The psychology of persuasion

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The psychology of persuasion


Kim Hyun-ki
The author is the Washington bureau chief of the JoongAng Ilbo.

A day after the Hanoi, Vietnam, summit, I dropped by the Sofitel Legend Metropole Hanoi in Vietnam, where the meeting between North Korean leader Kim Jong-un and U.S. President Donald Trump had been held. Flanked by a garden and a pool on the first floor of the hotel was Le Club Bar, where the two leaders were expected to share a working lunch before their talks broke down.

As I walked toward the seat where Kim was supposed to sit across from Trump, I was shocked. On a shelf behind the seat was a book titled “Influence: The Psychology of Persuasion.” It was a Korean translation of psychologist Dr. Robert Cialdini’s 1984 book on persuasion and marketing. As I turned the pages, I was shocked once more. It appeared to illustrate how Kim failed to persuade Trump in the denuclearization negotiations the day before. What irony it was to see a Korean translation of the book placed right behind where Kim was to have sat during the luncheon in the Vietnamese capital.

In the book, Cialdini explains that the key principle of persuasion is reciprocity. He refers to the 1972 Watergate scandal that brought down the Nixon presidency, shedding light on G. Gordon Liddy, who was in charge of intelligence-gathering operations for the Committee for the Re-Election of the President (CPR), a fundraising organization for Nixon’s 1972 re-election campaign. In January 1972, Liddy’s first proposal described a $1 million scheme that included, in addition to the bugging, a “chase plane” that was specially equipped with communications devices, break-ins, kidnapping and mugging squads, as well as a yacht featuring “high-class call girls,” to blackmail Democratic politicians. The CPR rejected it. A second proposal eliminated some of those proposals and reduced the cost to $500,000. It was rejected again. It was only after these two initial proposals that Liddy’s third plan, costing $250,000, was approved in March. Jeb Magruder, deputy director of the CPR, was quoted in the book as recalling, “No one was particularly overwhelmed with the project [but] after starting at the grandiose sum of $1 million, we thought that probably $250,000 would be an acceptable figure.”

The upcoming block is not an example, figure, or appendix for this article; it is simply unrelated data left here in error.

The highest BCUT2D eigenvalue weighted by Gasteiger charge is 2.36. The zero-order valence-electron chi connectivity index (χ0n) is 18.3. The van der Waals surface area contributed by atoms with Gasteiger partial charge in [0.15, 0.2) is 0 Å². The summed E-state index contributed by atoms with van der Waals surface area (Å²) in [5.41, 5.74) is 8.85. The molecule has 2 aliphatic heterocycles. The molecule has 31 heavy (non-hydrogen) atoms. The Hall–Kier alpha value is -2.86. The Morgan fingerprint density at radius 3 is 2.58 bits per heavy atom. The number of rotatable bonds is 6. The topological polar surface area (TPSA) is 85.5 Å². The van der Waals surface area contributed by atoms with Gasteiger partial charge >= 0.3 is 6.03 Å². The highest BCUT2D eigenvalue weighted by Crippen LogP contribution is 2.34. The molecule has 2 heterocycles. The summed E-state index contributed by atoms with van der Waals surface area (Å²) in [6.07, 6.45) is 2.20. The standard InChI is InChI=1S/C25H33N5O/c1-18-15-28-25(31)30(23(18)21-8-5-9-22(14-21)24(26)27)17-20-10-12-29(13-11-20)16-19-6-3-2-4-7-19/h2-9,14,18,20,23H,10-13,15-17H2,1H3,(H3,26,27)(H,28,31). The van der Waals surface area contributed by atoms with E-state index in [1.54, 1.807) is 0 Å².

U.S. President Donald Trump, right, meets North Korean leader Kim Jong-un for their second summit in Hanoi, Vietnam, on Feb. 28. [AP/YONHAP]

In short, the book explains that if you make a concession, the other side will reciprocate with a concession of its own. If you keep pushing extreme demands, they will assume you’re unwilling to negotiate.

That’s exactly what happened at the Hanoi summit: Kim demanded complete sanctions relief and it was rejected. He also failed to offer a second proposal that could be seen as attractive by Trump. Kim didn’t read Trump’s mind.

It’s not only Kim who failed to persuade Trump. South Korea’s Moon Jae-in administration also failed by claiming in the weeks leading up to the second U.S.-North summit that inter-Korean economic cooperation could help improve U.S.-North relations. When Trump called Moon after the Hanoi summit collapsed, he asked him to play the role of mediator seven times in the 25-mintute conversation, according to the chairman of the ruling Democratic Party (DP), Lee Hae-chan. In a nationally televised address on March 1, Moon went so far as to say he would consult with Washington about resuming two inter-Korean economic projects — Mount Kumgang tours and the Kaesong Industrial Complex — in North Korea.

Lee Do-hoon, Seoul’s special representative for Korean Peninsula peace and security affairs, visited Washington after the summit to convey Moon’s initiative to economically re-engage with Pyongyang. But just an hour after Lee left Washington to return home, a senior State Department official answered “No” when he was asked whether the Trump administration was considering giving exemptions to inter-Korean economic projects during a press briefing. Never has Washington publicly given such a blunt response to Seoul’s economic endeavors with Pyongyang. South Korea also failed to read Washington’s thoughts.

As a correspondent in Washington, I hear that South Korea doesn’t seem to understand Trump’s language: when he asks for mediation, for instance, it means persuading North Korea into giving up its nuclear weapons, not pursuing inter-Korean economic initiatives.

For Kim Jong-un, there’s nothing much to lose by holding on to his nuclear weapons. North Korean people have grown quite tolerant when it comes to poverty. It’s no problem if he fails to persuade the United States. The problem lies with us. Seoul floated the idea of joint economic projects even after the Hanoi summit fell apart, leading to a schism in the decades-old alliance.

The same goes for the DP’s outraged reaction to remarks by Rep. Na Kyung-won, floor leader of the Liberty Korea Party, when she likened President Moon to “Kim Jong-un’s chief spokesman.” The ruling party claimed Na was guilty of “contempt of the head of state.” The ruling party only sees what it wants to. That perspective is no good for diplomacy.

JoongAng Ilbo, March 13, Page 31
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